The Salamanca Campaign

May 1812 in the Peninsula

Strategic Situation

A map showing the strategic situation in the Peninsula at the end of May 1812.

A Map showing forces the strategic situation in the Peninsula at the end of May 1812. Numbers are approximate number of effectives.

Essentially the french were organized into five armies. These armies were:

The French forces were mostly dispersed into garrisons to both hold down territory against active popular resistance and so that they could live off of the land. They could only field their nominal strengths at the cost of losing territorial control and of creating serious logistical problems.

Wellington had the choice of attacking either Marmont or Soult.

The Allies had succeeded in breaking the bridges on the Tagus between Soult and Marmont so even if they wished they could not aid each other except by a long march via Madrid.

Wellington was depending on the Spanish armies and guerillas to help keep the French commanders from releasing forces to reinforce which ever Marshall he attacked.

Wellington was also relying on British seabourne forces in the Bay of Biscay and the Mediterrean to distract Caffarelli and Suchet respectively.

Wellington also knew that Marmont was under orders from Napoleon to leave Bonnet's division in Asturias and expected Marmont would obey those orders.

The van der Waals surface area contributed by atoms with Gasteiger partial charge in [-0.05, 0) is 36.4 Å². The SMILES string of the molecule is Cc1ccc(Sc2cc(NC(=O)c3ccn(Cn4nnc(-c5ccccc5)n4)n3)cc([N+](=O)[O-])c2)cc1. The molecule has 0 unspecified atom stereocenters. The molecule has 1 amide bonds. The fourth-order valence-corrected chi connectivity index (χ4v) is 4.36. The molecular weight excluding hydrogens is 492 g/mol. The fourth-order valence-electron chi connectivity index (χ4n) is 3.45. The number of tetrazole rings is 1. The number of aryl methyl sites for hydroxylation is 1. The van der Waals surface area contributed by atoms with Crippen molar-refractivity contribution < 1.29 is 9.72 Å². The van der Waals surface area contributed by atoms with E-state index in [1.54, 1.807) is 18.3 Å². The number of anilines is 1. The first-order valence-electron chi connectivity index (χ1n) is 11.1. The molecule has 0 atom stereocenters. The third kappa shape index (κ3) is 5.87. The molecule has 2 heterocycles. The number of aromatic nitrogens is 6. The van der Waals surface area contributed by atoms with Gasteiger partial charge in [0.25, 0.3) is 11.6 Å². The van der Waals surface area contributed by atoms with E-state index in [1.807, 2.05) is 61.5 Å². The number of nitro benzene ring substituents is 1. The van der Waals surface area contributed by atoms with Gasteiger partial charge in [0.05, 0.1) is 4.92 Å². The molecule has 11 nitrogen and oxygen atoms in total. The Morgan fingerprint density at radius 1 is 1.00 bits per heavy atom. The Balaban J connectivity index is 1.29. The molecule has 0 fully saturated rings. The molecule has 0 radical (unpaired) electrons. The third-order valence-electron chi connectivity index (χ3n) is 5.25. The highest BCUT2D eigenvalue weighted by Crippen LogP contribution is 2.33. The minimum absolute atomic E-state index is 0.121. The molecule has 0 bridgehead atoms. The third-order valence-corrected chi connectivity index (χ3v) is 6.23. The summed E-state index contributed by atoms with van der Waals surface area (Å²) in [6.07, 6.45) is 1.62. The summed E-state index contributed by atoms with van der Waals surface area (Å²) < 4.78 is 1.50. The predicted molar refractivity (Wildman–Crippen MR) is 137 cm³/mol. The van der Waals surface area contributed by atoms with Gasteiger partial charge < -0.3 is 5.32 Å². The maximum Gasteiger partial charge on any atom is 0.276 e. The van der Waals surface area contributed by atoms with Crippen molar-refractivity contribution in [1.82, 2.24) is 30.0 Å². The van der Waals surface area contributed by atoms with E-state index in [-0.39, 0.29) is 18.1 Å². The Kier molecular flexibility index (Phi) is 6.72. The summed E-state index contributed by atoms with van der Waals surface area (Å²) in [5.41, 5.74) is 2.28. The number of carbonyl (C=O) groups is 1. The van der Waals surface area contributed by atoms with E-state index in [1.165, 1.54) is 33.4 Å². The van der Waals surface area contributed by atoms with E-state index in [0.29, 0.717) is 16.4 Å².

In the event Wellington attacked Marmont and Marmont got precious little support from the rest of the french forces. Marmont did recall Bonnet despite his orders and the arrival of that division on July 7th encouraged him to take the offensive. A cavalry brigade from the Army of the North and the Army of the Center under Joseph did set off to reinforce him but belatedly and did not arrive in time for the battle of Salamanca.

Salamanca Theatre

A map showing the overall salamanca theatre.

The Allied Forces under Wellington

Wellington had a mixed force immediately to hand which consisted of seven Anglo-Portuguese infantry divisions, a Spainish division, two Portuguese infantry brigades, four brigades of cavalry, and nine batteries of artillery for 54 guns. He had a striking force of 48,000 men.

The Army of Portugal under Marmont

Marmont's forces were dispersed, once concentrated they amounted to about 40,000 men, not counting Bonnet's division.

Marmont also had an eighth infantry division, Bonnet's, holding Asturias two to three weeks of marches to the north that was about 6,500 men strong.

A map showing the initial french deployment for the salamanca campaign.

Wellington's Campaign Opens

The Opening Phase

On June 13th 1812 Wellington begins his march from the region of Cuidad Rodrigo towards Salamanca. Wellington's advance guard reaches the area of Salamanca on June 16th. Marmont has evacuated Salamanca except for a garrison of 800 men in a set of heavily fortified buildings that dominate the only intact bridge over the Tormes. Mormont has ordered his dispersed divisions to concentrate in the area of Fuente Sauco north of Salamanca on the Toros road.

The End of the Beginning